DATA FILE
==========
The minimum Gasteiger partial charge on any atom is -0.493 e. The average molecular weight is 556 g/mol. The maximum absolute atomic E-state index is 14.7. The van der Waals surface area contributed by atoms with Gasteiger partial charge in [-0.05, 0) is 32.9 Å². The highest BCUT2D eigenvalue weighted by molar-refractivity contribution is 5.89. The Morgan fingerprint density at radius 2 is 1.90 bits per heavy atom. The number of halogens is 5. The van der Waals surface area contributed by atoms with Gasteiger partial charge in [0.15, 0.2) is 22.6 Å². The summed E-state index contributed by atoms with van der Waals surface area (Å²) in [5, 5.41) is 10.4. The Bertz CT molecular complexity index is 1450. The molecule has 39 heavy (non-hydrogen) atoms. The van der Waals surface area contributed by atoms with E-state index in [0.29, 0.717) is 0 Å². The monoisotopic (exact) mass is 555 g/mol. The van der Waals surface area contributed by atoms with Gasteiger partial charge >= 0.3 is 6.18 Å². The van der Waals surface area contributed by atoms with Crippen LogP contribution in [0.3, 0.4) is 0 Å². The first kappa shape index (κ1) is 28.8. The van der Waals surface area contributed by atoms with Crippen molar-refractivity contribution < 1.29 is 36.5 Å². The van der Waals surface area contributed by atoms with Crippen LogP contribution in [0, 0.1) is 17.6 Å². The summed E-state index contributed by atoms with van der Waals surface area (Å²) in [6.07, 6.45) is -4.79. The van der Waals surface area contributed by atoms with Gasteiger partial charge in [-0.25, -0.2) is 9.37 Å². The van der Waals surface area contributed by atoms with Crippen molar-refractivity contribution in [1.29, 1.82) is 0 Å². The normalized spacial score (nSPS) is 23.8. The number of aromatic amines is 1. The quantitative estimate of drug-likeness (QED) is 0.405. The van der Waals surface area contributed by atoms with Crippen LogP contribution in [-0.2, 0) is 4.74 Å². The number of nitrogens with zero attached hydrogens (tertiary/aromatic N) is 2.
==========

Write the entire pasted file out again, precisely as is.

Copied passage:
The minimum Gasteiger partial charge on any atom is -0.493 e. The average molecular weight is 556 g/mol. The maximum absolute atomic E-state index is 14.7. The van der Waals surface area contributed by atoms with Gasteiger partial charge in [-0.05, 0) is 32.9 Å². The highest BCUT2D eigenvalue weighted by molar-refractivity contribution is 5.89. The Morgan fingerprint density at radius 2 is 1.90 bits per heavy atom. The number of halogens is 5. The van der Waals surface area contributed by atoms with Gasteiger partial charge in [0.15, 0.2) is 22.6 Å². The summed E-state index contributed by atoms with van der Waals surface area (Å²) in [5, 5.41) is 10.4. The Bertz CT molecular complexity index is 1450. The molecule has 39 heavy (non-hydrogen) atoms. The van der Waals surface area contributed by atoms with E-state index in [0.29, 0.717) is 0 Å². The monoisotopic (exact) mass is 555 g/mol. The van der Waals surface area contributed by atoms with Gasteiger partial charge >= 0.3 is 6.18 Å². The van der Waals surface area contributed by atoms with Crippen LogP contribution in [0.3, 0.4) is 0 Å². The first kappa shape index (κ1) is 28.8. The van der Waals surface area contributed by atoms with Crippen molar-refractivity contribution < 1.29 is 36.5 Å². The van der Waals surface area contributed by atoms with Crippen LogP contribution in [0, 0.1) is 17.6 Å². The summed E-state index contributed by atoms with van der Waals surface area (Å²) in [6.07, 6.45) is -4.79. The van der Waals surface area contributed by atoms with Gasteiger partial charge in [-0.25, -0.2) is 9.37 Å². The van der Waals surface area contributed by atoms with Crippen molar-refractivity contribution in [1.29, 1.82) is 0 Å². The normalized spacial score (nSPS) is 23.8. The number of aromatic amines is 1. The quantitative estimate of drug-likeness (QED) is 0.405. The van der Waals surface area contributed by atoms with Crippen LogP contribution in [-0.2, 0) is 4.74 Å². The number of nitrogens with zero attached hydrogens (tertiary/aromatic N) is 2.